September 25, 2022

Swimmer Jigs: A Must for Ice Fishermen

All ice fishermen have their favorite lures, but one type of bait that should be in every ice fisherman’s tackle is “Swimmer Jigs”. The unique thing about Swimmer Jigs is…well, they swim. Shaped like a minnow in a myriad of colors from many manufacturers, these jigs “swim” when jigged, much like a pendulum on a clock. The clear plastic tail fins offer the resistance when suddenly pulled upwards that causes the jig to swim. The fisherman controls the speed and distance of the swimming motion by how aggressively he or she works their rod. At rest, Swimmer Jigs have a horizontal profile.

Swimmer Jigs are very versatile with light petite offerings for shallow water and larger heavier baits for deep water. Swimmer Baits will catch a full range of fish from fussy panfish to toothy game fish. Swimmer Jigs reduce the need for live bait. Live minnows certainly catch fish, but transporting minnows, keeping them lively, and constantly having cold, wet fingers from baiting the hook were aggravations fishermen tolerated. Add to that increasing regulations to have Certified Minnows to prevent diseased or nuisance species from spreading, and it’s not hard to make a case for using Swimmer Jigs instead of live minnows. I have made many productive ice fishing trips to Canada using nothing but Swimmer Jigs. The money you can save on bait in a season will more than pay for a good selection of Swimmer Jigs.

Start with a handful of small and large Swimmer Jigs in both attractor and imitator colors. Following is a rundown on what some leading manufacturer’s offer.



The Rapala Jigging Rap is the gold standard of Swimming Jigs. Single hooks fore and aft with a center treble hook make these lures deadly! Sizes range from 1-1/4 inch (1/8 oz.) to 3-1/2 inch (7/8 oz.) and are available in 26 colors. Everyone has their favorite colors, mine are Silver Fluorescent Chartreuse and Gold Fluorescent Red. The Bluegill, Perch and Rainbow Trout are good imitator patterns. Match the forage in your waters. Rapala also offers the larger profile Jigging Shad Rap. These are available in 14 colors and sizes from 1-inch (1/8 oz.) to 2-inch (5/16 oz.). If shad are in the ecosystem you fish, you will want to try the Jigging Shad Rap.

A newer offering from Rapala is the Rapala Flat Jig. This Swimmer is designed for deep water. The flat body design and heavy size to weight ratio drops quickly. The Flat Jig is available in 10 colors and two sizes – 1-1/2 inch (9/16 oz.) and 2-1/2 inch (1-3/16 oz.).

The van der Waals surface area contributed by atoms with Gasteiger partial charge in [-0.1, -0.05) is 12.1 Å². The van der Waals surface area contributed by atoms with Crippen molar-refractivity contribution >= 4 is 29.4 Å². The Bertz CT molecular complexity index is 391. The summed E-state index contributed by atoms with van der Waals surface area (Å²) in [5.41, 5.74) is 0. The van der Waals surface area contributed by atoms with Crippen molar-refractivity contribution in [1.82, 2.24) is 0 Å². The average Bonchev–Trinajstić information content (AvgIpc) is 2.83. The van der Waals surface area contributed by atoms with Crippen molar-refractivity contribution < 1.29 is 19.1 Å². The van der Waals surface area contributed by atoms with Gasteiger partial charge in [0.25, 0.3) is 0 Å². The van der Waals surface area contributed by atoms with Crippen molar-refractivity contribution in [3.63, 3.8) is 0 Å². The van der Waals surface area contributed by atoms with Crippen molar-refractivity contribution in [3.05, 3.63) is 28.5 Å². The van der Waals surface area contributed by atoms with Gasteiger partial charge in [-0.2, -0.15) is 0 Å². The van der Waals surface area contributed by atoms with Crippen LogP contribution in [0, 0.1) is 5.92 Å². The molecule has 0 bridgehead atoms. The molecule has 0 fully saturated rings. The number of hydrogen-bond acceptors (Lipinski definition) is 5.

Moonshine Lures


The Moonshine Shiver Minnow features a single tail hook and sharp treble belly hooks with a unique profile and comes in 43 tantalizing colors. The size range for most colors is 1-1/8 inch (1/8 oz.) to 3-1/8 inch (1 oz.). What stands out most about the Shiver Minnow is the UV finish – the colors and patterns are amazing! Be sure to add the Goby pattern to your assortment – the Purple Goby, Pink Goby, and Metallic Gold Goby.

Northland Fishing Tackle


Northland’s Puppet Minnow Darter Jigs are made with an interesting foil finish and larger eyes – and I’ve had good results with lures with prominent eyes. The Minnow Darter Jigs are available in 8 colors and 4 sizes.

Custom Jigs & Spins


Here’s a new wrinkle on a Swimming Jig – build in a tail rattle! The Rotating Power Minnow (RPM) by Custom Jigs and Spins will attract fish with both sight and sound. The RPM has a unique eyelet swivel to minimize line twist. Treble hooks are on the rear and belly of the bait. The belly hooks feature an eye attractor. The wide-glide tail fins will give you an extra range of motion. Give the “Keylime Tiger” color a try.

Phantom Lures


If you are after walleye, The Tilly by Phantom Lures was made with you in mind. Ranging in size from 2-1/2 inches (1/4 oz.) to 3-1/2 inches (3/4 oz.) you can choose from 24 enticing color patterns. In addition to the color, shape, and action, The Tilly has a strong BB rattle to call in the ‘eyes. Try the Aurora Glow and Baby Gobee patterns.

Tips and Tricks

I always have my rod in hand with a Swimming Jig. Vary the action from frantic “escape” jigging to little twitches with occasional “rests”. Pay attention to the motion the fish react to, then repeat that action. If there are no bites, come up in the water column 3 to 5 feet and jig vigorously to attract fish, then drop back down to your previous depth. If you are using sonar, drop the jig and work it just above where you are marking fish. I like to have a second rod rigged with a different color. If the bite slows on the first color a feeding frenzy may ensue by dropping a different color.

Don’t put your Swimming Jigs away when the snow melts! They are very productive for vertical jigging in open water with all the same benefits ice fishermen enjoy. And that is getting bang for your buck!

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John Scherrer

Erie, PA John is a freelance writer and a life-long Erie resident who has fished across North America. Fly fishing, light spinning tackle, and ice fishing are his preferred methods to fish his home waters of Lake Erie.

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